The 2021-22 college basketball season commenced Tuesday, ending seven-plus months of competitive inactivity with nearly 200 games involving Division I teams on the men’s side. A total of 22 teams in the AP Top 25 were in action on Tuesday, with several close calls and one huge upset among the results. Top-ranked Gonzaga and No. 2 UCLA rolled as expected, fellow 2021 Final Four participant Houston got a major scare from Hofstra, and the Hubert Davis and Chris Beard eras began with wins at North Carolina and Texas, respectively.
On a banner night for the sport that was highlighted by Duke vs. Kentucky and Kansas vs. Michigan State in the Champions Classic, ESPN’s team of college basketball experts Myron Medcalf, Jeff Borzello and John Gasaway weighed in on everything they saw from Madison Square Garden and throughout the country as the sport took its first tentative step toward crowning a national champion in New Orleans on April 4:
Duke won the game 79-71, but did you learn more about the ninth-ranked Blue Devils or 10th-ranked Kentucky on Tuesday night?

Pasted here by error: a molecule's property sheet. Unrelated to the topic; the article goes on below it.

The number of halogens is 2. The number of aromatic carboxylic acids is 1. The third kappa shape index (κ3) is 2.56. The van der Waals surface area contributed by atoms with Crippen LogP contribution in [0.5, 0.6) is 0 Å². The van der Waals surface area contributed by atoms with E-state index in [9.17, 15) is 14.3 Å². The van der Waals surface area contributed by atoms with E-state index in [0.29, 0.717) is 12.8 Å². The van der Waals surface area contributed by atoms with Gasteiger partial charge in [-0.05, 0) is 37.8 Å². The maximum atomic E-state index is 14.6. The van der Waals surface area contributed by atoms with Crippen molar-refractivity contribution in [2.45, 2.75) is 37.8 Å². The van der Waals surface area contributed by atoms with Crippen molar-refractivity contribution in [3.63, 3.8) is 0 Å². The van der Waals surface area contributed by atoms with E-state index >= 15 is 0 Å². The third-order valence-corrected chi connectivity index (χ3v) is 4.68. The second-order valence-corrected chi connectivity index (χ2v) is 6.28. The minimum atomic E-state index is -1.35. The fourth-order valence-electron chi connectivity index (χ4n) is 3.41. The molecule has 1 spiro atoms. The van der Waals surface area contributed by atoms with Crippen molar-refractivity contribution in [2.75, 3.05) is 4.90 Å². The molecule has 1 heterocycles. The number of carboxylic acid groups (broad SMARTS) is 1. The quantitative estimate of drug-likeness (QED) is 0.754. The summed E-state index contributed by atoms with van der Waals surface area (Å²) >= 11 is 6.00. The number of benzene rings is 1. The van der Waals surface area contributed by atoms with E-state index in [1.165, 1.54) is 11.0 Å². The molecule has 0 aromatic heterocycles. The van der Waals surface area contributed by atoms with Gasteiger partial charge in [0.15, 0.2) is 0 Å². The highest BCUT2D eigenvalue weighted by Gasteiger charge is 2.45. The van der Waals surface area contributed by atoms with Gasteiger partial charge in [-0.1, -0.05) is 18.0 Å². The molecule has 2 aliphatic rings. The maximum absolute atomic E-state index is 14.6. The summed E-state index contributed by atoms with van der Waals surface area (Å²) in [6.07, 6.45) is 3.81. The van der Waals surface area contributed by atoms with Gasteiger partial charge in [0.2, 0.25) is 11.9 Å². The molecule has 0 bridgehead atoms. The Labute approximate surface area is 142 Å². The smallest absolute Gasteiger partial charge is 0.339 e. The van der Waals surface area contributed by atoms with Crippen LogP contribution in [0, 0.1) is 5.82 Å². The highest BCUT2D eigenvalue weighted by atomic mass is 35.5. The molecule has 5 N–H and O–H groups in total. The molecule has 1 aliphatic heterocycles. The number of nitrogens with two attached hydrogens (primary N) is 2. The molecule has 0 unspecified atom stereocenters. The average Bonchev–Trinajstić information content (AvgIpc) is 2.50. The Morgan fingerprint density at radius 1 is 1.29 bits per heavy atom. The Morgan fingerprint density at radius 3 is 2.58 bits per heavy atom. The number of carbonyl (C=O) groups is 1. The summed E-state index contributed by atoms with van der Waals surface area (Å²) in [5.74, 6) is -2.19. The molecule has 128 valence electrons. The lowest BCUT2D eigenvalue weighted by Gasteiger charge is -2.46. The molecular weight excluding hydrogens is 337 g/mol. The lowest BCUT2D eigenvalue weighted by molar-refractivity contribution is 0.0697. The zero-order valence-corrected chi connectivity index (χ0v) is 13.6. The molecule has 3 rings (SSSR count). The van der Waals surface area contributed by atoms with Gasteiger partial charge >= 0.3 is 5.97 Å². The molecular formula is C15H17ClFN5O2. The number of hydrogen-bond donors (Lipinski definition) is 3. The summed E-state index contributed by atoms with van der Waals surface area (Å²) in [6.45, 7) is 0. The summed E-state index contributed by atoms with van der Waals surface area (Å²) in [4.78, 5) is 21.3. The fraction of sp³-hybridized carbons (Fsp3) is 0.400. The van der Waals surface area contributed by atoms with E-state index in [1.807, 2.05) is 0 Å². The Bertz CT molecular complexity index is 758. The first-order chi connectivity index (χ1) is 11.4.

Medcalf: Duke. That was a dominant effort for the Blue Devils. The way they fought through adversity was probably the most significant development. In different stretches, Wendell Moore Jr., Trevor Keels and Paolo Banchero were all sidelined with what appeared to be cramping issues. That’s when Duke showcased a depth that helped the team maintain its momentum with some of its top players on the bench.
But when Banchero is on the floor, Duke just looks the part of a team that can win the national title and run through any team in the country. A 6-foot-10 athlete and projected No. 1 pick in the 2022 NBA draft should not be able to handle the ball or move the way he does. It just adds a dynamic that makes Duke a unique challenge. And Keels didn’t look like a freshman. His strength was a major factor in the game. We knew what Duke was on paper. We understood the amount of talent the Blue Devils had signed. To see it all work together on Tuesday night was impressive. Duke might not be the team to beat in college basketball. But the Blue Devils are certainly one of them.